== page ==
Tag Archives: healthcare

FDA to Resume Domestic Inspections with New Safety Measures after Temporary Pause Due to COVID-19 Health and Safety Concerns

On March 18, 2020, the United States Food and Drug Administration (FDA) announced the suspension of all domestic routine surveillance facility inspections until further notice. FDA took this measure to protect the health and well-being of its staff and those who conduct the inspections for the agency under contract at the state level, and due to industry concerns regarding visitors. During this interim period, the FDA conducted only a limited number of mission critical inspections using a risk-based approach. On July 10, 2020, FDA announced its plans to resume on-site inspections during the week of July 20th with the assistance of a newly developed COVID-19 Advisory Rating System for assessing the risk of carrying out an inspection in a particular location.

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Every HIPAA Waiver Has Its Thorn

On March 17, 2020, the Office for Civil Rights’ (“OCR”) announced that—for the duration of the COVID-19 emergency—it would exercise enforcement discretion and waive any potential penalties for HIPAA violations relating to health care providers’ use of “everyday communications technologies” in the provision of services via telehealth (the “HIPAA Waiver”). This move has resulted in a drastic increase in the number of telehealth encounters. The HIPAA Waiver has enabled many providers to immediately leverage these technologies to render services via telehealth for the first time, without the need to expend significant resources to quickly ramp up a HIPAA-compliant telehealth platform. A summary of the HIPAA Waiver can be found in a recent blog post. While the HIPAA Waiver applies only temporarily, it is likely that the increased reliance on telehealth evidenced over the past three months is here to stay.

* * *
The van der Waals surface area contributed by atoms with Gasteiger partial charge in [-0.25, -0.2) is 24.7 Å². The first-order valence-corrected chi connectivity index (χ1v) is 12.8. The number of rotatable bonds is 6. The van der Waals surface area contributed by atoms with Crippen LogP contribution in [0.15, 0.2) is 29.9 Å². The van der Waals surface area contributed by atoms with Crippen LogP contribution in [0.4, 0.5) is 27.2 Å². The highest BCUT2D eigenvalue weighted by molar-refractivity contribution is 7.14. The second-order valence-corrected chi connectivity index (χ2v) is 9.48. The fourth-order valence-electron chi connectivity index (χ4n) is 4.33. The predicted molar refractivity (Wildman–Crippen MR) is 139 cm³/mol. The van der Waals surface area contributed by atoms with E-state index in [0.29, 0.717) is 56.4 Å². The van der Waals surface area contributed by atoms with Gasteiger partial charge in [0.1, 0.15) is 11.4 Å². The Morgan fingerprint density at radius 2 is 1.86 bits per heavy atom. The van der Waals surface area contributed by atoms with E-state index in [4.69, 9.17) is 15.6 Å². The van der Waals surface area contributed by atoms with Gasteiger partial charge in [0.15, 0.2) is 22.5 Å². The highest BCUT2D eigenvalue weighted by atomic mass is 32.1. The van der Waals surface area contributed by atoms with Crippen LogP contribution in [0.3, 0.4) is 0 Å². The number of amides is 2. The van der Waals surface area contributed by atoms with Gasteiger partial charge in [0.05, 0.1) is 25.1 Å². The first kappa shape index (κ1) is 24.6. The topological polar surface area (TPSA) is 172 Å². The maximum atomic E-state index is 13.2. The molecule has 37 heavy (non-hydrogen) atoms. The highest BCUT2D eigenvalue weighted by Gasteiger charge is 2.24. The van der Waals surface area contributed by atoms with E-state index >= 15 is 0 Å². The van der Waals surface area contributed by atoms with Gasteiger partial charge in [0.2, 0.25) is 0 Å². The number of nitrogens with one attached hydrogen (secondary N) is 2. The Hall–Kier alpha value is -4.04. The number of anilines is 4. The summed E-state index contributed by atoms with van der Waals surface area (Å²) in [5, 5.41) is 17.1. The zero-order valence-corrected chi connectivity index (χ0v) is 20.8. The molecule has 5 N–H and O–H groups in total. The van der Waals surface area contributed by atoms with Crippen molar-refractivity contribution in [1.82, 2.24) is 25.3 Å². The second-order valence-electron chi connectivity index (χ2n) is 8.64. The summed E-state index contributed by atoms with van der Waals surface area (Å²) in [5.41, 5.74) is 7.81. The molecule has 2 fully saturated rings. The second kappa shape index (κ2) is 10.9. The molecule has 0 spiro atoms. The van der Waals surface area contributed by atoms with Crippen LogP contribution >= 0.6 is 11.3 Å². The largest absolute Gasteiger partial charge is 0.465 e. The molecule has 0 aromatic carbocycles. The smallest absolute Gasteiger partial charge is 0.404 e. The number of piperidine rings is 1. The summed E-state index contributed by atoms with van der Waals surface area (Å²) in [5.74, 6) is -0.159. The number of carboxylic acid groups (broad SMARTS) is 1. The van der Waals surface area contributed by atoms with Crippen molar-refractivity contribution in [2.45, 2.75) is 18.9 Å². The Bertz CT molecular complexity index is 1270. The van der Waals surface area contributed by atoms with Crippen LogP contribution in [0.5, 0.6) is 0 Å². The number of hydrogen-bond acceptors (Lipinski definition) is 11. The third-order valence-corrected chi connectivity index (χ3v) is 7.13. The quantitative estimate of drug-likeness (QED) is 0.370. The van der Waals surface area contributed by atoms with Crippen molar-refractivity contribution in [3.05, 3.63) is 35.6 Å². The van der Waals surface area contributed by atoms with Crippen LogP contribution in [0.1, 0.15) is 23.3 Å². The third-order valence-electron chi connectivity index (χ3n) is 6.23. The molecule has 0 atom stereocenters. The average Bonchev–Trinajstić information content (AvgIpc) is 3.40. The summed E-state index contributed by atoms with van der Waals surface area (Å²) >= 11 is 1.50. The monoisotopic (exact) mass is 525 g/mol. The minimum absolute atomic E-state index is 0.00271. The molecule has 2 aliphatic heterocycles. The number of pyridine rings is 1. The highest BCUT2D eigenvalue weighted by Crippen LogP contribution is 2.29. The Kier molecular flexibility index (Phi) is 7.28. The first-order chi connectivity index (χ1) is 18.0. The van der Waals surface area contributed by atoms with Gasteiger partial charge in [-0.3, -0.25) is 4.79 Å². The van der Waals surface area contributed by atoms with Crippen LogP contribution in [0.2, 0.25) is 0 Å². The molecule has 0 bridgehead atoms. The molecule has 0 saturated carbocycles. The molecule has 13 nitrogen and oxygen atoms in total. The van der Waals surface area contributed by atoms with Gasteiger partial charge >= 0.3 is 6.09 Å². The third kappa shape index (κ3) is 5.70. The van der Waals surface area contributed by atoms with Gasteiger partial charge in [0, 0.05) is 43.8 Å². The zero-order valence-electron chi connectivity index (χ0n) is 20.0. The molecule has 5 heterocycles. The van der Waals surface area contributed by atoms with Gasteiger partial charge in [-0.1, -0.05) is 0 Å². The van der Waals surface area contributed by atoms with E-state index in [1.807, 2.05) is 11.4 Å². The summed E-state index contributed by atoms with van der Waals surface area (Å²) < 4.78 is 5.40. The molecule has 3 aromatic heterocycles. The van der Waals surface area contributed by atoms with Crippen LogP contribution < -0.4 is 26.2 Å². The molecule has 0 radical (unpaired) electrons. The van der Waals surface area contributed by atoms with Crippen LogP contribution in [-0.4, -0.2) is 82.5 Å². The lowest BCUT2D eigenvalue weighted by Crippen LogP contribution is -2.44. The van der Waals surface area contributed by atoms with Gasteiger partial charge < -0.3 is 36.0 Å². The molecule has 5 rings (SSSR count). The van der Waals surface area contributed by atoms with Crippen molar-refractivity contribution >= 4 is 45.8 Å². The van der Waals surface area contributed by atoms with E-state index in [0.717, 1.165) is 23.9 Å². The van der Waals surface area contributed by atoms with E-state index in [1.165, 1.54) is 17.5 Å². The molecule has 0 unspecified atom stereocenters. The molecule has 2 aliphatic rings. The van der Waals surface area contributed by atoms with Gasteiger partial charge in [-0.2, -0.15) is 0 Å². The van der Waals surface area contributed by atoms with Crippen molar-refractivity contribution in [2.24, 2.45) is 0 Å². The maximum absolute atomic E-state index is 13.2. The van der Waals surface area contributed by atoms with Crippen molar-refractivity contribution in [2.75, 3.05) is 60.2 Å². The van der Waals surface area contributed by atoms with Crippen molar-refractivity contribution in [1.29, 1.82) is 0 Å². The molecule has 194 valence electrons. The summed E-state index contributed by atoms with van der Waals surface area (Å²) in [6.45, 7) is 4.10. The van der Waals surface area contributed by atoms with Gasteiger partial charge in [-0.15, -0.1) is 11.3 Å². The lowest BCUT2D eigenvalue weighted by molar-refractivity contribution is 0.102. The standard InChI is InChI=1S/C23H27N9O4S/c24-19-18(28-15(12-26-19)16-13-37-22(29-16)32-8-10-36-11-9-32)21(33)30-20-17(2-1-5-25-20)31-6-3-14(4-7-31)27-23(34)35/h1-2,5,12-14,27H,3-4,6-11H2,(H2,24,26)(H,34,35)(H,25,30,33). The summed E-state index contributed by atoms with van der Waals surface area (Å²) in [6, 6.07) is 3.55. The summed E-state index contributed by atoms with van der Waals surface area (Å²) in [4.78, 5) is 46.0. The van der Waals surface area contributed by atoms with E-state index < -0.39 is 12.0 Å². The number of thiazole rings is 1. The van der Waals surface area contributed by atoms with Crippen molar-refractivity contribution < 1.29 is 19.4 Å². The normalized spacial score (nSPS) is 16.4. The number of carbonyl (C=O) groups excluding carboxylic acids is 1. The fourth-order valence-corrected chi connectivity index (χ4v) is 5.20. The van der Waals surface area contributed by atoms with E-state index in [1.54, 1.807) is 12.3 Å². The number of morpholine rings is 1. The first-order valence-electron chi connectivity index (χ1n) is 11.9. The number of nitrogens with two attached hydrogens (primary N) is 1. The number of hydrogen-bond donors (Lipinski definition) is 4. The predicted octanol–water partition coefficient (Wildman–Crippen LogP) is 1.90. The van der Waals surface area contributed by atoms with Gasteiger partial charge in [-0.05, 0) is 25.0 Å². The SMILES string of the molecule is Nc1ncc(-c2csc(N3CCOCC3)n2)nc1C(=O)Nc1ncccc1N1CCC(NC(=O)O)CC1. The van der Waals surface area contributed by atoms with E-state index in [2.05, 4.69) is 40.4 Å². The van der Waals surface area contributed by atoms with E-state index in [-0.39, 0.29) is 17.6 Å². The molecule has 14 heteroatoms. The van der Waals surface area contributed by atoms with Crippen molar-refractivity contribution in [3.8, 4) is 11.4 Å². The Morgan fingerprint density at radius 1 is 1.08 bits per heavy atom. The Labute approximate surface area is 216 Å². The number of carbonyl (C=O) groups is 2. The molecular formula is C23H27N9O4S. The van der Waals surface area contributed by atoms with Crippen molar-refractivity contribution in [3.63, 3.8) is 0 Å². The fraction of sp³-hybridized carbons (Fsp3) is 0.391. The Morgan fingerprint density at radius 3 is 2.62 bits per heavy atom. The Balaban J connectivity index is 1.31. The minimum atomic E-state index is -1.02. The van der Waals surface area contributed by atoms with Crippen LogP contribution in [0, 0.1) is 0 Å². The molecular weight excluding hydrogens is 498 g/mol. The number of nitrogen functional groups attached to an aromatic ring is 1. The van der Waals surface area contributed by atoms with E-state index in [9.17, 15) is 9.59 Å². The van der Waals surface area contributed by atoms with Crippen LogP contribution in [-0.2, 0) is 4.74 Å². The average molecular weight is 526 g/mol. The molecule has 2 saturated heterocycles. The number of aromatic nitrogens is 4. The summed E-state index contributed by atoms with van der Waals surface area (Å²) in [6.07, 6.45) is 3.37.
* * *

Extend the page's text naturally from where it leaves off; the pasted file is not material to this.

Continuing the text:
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Current Good Manufacturing Practices in the Time of COVID-19: FDA Announces New Expectations on Risk Assessment and Risk Management